Hadrian’s Wall might have mostly come down, but it’s there in spirit.
Mad, that’s what they call me.
I crave little more than my freedom, my air, and my land.
I will walk directionless, till the unknown end.
Striving to connect with something natural.
To be continued…

Darting Stories:
At the start, I look for the lights.
What do names matter when worlds whirl together?.
I don’t live in a house, where they could watch me.
I live along the Dart but not around the towns where they patrol.
I pass out in the dirt-floored cellar most nights.
Sunlight barely reaches the stone floor.
I am a fervent keeper of horses, ponies and barns.
Websta’s brother died in the Dart. Had his throat slit.
The sea is a place I understand is rather nice.
Introvert, extravert, ingreen.
This the most achingly beautiful place to come across a little death.
To be continued…

Darting Stories:
Stories run off the Moor with it’s river waters.
I stride up hill holding hands with a friend named for the greatest flower.
William, sweet or otherwise, has never been my name.
I scare their dogs by trying to speak with them in their own language.
Graceless truths of tears clutch at the mirage in my room.
The ponies look more listless and less majestic.
It gets so muddy here; no wonder all the cows around here are brown.
The wind gives the landscape something of a facial peel.
Splash water into mud, trip me.
Smouldering timber and melancholy permeate my lungs. I stick to the path.
This the most achingly beautiful place to come across a little death.
To be continued…

Darting Stories:
On this hill the world as we know it collided.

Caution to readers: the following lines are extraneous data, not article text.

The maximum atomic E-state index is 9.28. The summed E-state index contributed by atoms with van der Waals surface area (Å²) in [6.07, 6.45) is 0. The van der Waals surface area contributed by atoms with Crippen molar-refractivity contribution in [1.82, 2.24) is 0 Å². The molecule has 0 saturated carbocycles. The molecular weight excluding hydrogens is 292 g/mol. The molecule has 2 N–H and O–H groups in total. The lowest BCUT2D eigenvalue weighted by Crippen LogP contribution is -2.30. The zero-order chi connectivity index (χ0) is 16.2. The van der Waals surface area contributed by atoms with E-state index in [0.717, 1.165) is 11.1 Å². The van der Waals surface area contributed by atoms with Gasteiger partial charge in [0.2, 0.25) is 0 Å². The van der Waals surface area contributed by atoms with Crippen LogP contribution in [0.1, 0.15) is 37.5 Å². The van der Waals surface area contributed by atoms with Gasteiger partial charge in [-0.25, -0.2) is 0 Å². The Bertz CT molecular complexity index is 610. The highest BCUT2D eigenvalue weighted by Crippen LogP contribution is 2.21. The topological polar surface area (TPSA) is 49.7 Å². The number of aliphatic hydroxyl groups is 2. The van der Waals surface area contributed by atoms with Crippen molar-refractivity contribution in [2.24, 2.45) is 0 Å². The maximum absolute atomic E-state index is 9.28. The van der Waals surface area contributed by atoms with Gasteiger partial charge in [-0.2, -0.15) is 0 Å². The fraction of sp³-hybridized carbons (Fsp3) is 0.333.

Intoxicating tongues speak of Giants, Merlins, Padfoots and Beasts.
Geoffrey of Monmouth’s accounts are unfounded, possibly fabricated.
The clay on the wheel beneath my fingers, whirling a world on its axis.
William, sweet or otherwise, has never been my name.
I crave little more than my freedom, my air, and my land.
I don’t live in a house, where they could watch me.
I live along the Dart but not around the towns where they patrol.
I will walk directionless, till the unknown end.
I am a fervent keeper of horses, ponies and barns.
To be continued…

Darting Stories:
Stories run off the Moor with it’s river waters.
I will walk directionless, till the unknown end.
Fear and bliss live with me and the room contains me.
Websta’s brother died in the Dart. Had his throat slit.
Black looms in the distance, the air thick with distaste.
The Waters of the Dart run across stones fallen from foreign clouds.
Map the most important places around the River Dart.
Exmoor, outmore, out the door, more doors.
More floor, less flaws, less cause, pour, pore, sweat, regret.
Skip over Kandinsky pavement, follow the water.
Flotsam on a tidal river is a strange mixture of oak leaves and seaweed.
To be continued…
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DARTING: A Collective Story Map

Over a period of five weeks a collective of writers of the River Dart worked collaboratively on a web-based writing project about the River Dart and the history – fictional or otherwise – of Dartington Hall. A series of short texts were written separately, for zines, postcards and blog posts. These texts were then collected, found texts and images were added, and all were collated onto this Google Map:,-3.841095&spn=0.538733,1.454315&z=10

For more information on how the writers of the River Dart came to collectively create DARTING: A Collective Story Map, visit their blog:
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To See The Sea

On a clear day, and there aren’t very many of those, from a spot at the top of the drive you can see south to the sea. This is confusing, because the sea appears to float above a wave of hills. A thin strip bluer than the sky.

Lower down the drive, a view of the River Dart opens north to Totnes. I would say this driveway boasts the best views in England, but so far it’s the only driveway in England I’m familiar with.

[The Dart from the Sharpham Drive, North to Totnes]

Sometimes I lie awake and think about the river carving its path through the night, north to Totnes, south to Dartmouth. North to the Dartmoor, south to the sea.